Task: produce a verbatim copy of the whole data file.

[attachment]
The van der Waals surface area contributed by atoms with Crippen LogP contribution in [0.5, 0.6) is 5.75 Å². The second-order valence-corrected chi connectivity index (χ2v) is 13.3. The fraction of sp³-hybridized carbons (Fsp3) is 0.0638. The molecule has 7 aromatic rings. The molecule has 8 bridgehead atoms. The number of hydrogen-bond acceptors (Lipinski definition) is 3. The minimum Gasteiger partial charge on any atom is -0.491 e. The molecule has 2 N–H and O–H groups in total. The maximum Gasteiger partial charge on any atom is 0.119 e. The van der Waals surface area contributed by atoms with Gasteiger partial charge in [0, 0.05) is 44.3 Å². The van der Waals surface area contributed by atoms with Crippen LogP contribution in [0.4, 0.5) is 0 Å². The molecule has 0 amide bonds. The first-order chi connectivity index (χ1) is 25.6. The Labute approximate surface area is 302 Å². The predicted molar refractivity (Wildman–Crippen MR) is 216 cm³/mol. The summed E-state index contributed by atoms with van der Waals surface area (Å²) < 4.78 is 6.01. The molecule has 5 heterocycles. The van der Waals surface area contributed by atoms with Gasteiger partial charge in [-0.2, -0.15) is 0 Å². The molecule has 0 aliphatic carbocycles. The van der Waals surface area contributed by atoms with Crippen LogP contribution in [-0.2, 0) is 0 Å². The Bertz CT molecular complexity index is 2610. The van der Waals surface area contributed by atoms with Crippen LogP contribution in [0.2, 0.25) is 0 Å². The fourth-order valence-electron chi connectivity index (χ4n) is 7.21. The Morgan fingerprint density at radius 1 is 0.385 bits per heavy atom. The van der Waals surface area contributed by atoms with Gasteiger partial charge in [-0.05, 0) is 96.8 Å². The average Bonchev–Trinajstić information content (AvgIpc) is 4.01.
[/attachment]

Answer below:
The van der Waals surface area contributed by atoms with Crippen LogP contribution in [0.5, 0.6) is 5.75 Å². The second-order valence-corrected chi connectivity index (χ2v) is 13.3. The fraction of sp³-hybridized carbons (Fsp3) is 0.0638. The molecule has 7 aromatic rings. The molecule has 8 bridgehead atoms. The number of hydrogen-bond acceptors (Lipinski definition) is 3. The minimum Gasteiger partial charge on any atom is -0.491 e. The molecule has 2 N–H and O–H groups in total. The maximum Gasteiger partial charge on any atom is 0.119 e. The van der Waals surface area contributed by atoms with Gasteiger partial charge in [0, 0.05) is 44.3 Å². The van der Waals surface area contributed by atoms with Crippen LogP contribution in [0.4, 0.5) is 0 Å². The molecule has 0 amide bonds. The first-order chi connectivity index (χ1) is 25.6. The Labute approximate surface area is 302 Å². The predicted molar refractivity (Wildman–Crippen MR) is 216 cm³/mol. The summed E-state index contributed by atoms with van der Waals surface area (Å²) < 4.78 is 6.01. The molecule has 5 heterocycles. The van der Waals surface area contributed by atoms with Gasteiger partial charge in [-0.2, -0.15) is 0 Å². The molecule has 0 aliphatic carbocycles. The van der Waals surface area contributed by atoms with Crippen LogP contribution in [-0.2, 0) is 0 Å². The Bertz CT molecular complexity index is 2610. The van der Waals surface area contributed by atoms with Crippen LogP contribution in [0.2, 0.25) is 0 Å². The fourth-order valence-electron chi connectivity index (χ4n) is 7.21. The Morgan fingerprint density at radius 1 is 0.385 bits per heavy atom. The van der Waals surface area contributed by atoms with Gasteiger partial charge in [-0.05, 0) is 96.8 Å². The average Bonchev–Trinajstić information content (AvgIpc) is 4.01.